London

Antoni Tàpies

Waddington Custot Galleries

There is a pleasing and amusing disingenuousness about Antoni Tàpies’ sculpture. It looks at small things, easily ignored, but refuses to remain satisfied with the sanctity of intimacy. Domesticity and immediacy are celebrated, but not at the expense a all else. In his book on still-life painting, Looking at the Overlooked, 1990, Norman Bryson picks up Charles Sterling’s term “rhopography” to refer to “the depiction of those things which lack importance, the unassuming material base of life that ‘importance’ overlooks.” His aim is to question the hierarchical relationship that exists between art dealing with such subject matter and work that concerns itself with larger themes. Tàpies’ art asks the same question, albeit in a rather wry manner.

The text for this show of ten sculptures, all but one in terra-cotta, and all made over the past five years, is a statement by the artist dating back to the mid ’70s: “Many things, as small as they might at first appear, become, seen in the full light of day, infinitely greater and more worthy of respect than all the things conventionally judged important.” Mundane objects are represented, but in such a way—for example, by the use of monumental scale—that they are forced to relinquish their ordinariness. A walnut, Noix, 1987, stands about five feet high, the shell’s surface rendered as a combination of moldings, punchings, and the medium’s natural tendency to fissure. Because it sits upright, on the shell’s seam, the nut is truncated at the bottom to give the piece stability; one thinks of Vasari’s story of Brunelleschi making an egg stand on end.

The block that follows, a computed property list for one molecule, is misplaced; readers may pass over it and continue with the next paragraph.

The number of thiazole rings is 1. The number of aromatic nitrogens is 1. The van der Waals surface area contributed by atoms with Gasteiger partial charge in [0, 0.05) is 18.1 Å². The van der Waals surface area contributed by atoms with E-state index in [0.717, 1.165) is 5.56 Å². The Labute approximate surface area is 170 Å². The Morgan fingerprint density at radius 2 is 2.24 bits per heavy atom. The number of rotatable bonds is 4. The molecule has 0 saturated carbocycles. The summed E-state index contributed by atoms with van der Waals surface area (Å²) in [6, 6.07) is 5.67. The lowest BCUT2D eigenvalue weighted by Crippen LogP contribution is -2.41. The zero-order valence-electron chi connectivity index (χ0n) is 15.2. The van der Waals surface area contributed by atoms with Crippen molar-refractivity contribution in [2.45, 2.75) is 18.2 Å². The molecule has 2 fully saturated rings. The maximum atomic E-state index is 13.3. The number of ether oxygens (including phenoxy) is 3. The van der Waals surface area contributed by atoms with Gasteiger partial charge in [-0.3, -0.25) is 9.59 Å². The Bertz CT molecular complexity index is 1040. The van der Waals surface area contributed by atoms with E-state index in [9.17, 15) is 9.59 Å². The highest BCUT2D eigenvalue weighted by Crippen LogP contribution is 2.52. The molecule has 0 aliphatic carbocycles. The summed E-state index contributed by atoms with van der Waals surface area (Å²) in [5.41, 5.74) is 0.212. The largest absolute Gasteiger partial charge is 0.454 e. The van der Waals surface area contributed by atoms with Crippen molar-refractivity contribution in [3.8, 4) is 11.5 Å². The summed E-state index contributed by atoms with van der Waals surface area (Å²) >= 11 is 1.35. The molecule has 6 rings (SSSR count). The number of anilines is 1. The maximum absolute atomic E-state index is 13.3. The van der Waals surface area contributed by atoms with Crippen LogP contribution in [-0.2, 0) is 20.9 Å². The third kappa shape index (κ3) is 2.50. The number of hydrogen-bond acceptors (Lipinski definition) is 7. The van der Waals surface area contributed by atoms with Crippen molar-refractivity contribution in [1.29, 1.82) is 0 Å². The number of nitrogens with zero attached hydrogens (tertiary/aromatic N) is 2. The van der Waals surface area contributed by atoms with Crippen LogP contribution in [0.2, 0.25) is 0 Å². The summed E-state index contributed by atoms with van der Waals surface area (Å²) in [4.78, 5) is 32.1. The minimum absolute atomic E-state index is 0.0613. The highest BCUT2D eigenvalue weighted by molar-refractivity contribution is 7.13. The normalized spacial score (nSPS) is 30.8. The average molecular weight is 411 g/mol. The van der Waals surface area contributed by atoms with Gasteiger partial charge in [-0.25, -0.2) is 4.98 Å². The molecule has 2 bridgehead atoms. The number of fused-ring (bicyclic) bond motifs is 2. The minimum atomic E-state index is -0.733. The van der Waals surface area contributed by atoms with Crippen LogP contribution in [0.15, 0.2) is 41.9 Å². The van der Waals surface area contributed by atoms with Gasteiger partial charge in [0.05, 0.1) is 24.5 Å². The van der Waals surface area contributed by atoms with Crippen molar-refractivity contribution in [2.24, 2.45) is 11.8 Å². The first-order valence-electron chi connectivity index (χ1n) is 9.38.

Grand Livre, (Big book, 1986) is an old, leather-bound volume, redolent of historical gravitas. Blown up to the size of a bed, this weighty tome is treated in a tongue-in-cheek manner by Tàpies. The piece is deliberately bombastic, offering itself as a tomb to lifeless knowledge. In this it is the opposite of the po-faced “significance” one associates with Anselm Kiefer’s book stacks. A similar lightheartedness is apparent in Chaise avec Barre (Chair with bar, 1989), a chair draped with a close-fitting cover. The over suggests an armchair, though there are, in fact, no arms on the chair; empty flaps of cloth have been carefully folded across the seat, and the bar, because it is wider than the chair, juts out on either side as though the seat’s arms have been extended. This same conceit operates in the slightly earlier Pied et Croix (Foot and cross, 1987), a human figure as a surreal foot-cum-cross.

Tàpies’ objects carry heavy referential baggage that confounds simple readings. Coffre (Coffin) and Sac (Sack, both 1989) appear forcibly as the carriers of imaginative as well as literal content. As always, they are covered with Tàpies’ idiosyncratic markings, and though often the tendency for such indecipherable yet palpably intentional symbols results in mystical obfuscation, here this tendency is held at bay by the physical assurance of the graphic and sculptural gestures that produce them. Marks are stamped into the clay and scratched into it both before and after the glaze has been applied, pulling image, process, and form together.

Michael Archer